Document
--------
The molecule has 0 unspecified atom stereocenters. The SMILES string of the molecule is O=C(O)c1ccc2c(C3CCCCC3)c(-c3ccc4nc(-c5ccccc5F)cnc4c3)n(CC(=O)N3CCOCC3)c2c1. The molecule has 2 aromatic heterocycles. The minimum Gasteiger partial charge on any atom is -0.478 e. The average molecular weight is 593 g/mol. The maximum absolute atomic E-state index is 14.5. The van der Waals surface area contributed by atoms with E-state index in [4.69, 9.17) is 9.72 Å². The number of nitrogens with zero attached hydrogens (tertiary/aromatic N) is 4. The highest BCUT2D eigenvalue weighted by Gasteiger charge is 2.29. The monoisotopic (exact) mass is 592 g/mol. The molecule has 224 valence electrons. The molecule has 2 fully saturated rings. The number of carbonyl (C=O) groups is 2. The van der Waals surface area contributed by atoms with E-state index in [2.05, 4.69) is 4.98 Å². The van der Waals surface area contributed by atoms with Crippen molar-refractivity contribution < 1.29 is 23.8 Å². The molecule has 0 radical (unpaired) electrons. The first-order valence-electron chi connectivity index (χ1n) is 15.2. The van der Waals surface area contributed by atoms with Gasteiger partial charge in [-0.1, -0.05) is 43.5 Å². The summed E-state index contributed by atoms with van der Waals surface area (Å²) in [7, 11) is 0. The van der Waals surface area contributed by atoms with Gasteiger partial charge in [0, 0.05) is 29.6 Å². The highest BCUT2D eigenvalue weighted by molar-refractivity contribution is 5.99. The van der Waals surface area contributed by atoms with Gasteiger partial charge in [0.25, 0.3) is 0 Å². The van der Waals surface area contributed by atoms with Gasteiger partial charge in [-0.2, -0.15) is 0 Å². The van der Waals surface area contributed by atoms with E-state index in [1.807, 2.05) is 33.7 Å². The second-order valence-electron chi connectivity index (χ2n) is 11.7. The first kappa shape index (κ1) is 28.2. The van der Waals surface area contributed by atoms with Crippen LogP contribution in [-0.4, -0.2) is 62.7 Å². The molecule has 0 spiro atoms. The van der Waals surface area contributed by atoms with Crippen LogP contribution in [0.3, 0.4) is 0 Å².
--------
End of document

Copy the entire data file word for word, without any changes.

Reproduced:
The molecule has 0 unspecified atom stereocenters. The SMILES string of the molecule is O=C(O)c1ccc2c(C3CCCCC3)c(-c3ccc4nc(-c5ccccc5F)cnc4c3)n(CC(=O)N3CCOCC3)c2c1. The molecule has 2 aromatic heterocycles. The minimum Gasteiger partial charge on any atom is -0.478 e. The average molecular weight is 593 g/mol. The maximum absolute atomic E-state index is 14.5. The van der Waals surface area contributed by atoms with E-state index in [4.69, 9.17) is 9.72 Å². The number of nitrogens with zero attached hydrogens (tertiary/aromatic N) is 4. The highest BCUT2D eigenvalue weighted by Gasteiger charge is 2.29. The monoisotopic (exact) mass is 592 g/mol. The molecule has 224 valence electrons. The molecule has 2 fully saturated rings. The number of carbonyl (C=O) groups is 2. The van der Waals surface area contributed by atoms with E-state index in [2.05, 4.69) is 4.98 Å². The van der Waals surface area contributed by atoms with Crippen molar-refractivity contribution < 1.29 is 23.8 Å². The molecule has 0 radical (unpaired) electrons. The first-order valence-electron chi connectivity index (χ1n) is 15.2. The van der Waals surface area contributed by atoms with Gasteiger partial charge in [-0.1, -0.05) is 43.5 Å². The summed E-state index contributed by atoms with van der Waals surface area (Å²) in [7, 11) is 0. The van der Waals surface area contributed by atoms with Gasteiger partial charge in [0, 0.05) is 29.6 Å². The highest BCUT2D eigenvalue weighted by molar-refractivity contribution is 5.99. The van der Waals surface area contributed by atoms with Gasteiger partial charge in [0.25, 0.3) is 0 Å². The van der Waals surface area contributed by atoms with Gasteiger partial charge in [-0.2, -0.15) is 0 Å². The van der Waals surface area contributed by atoms with E-state index in [1.807, 2.05) is 33.7 Å². The second-order valence-electron chi connectivity index (χ2n) is 11.7. The first kappa shape index (κ1) is 28.2. The van der Waals surface area contributed by atoms with Crippen LogP contribution in [-0.4, -0.2) is 62.7 Å². The molecule has 0 spiro atoms. The van der Waals surface area contributed by atoms with Crippen LogP contribution in [0.3, 0.4) is 0 Å².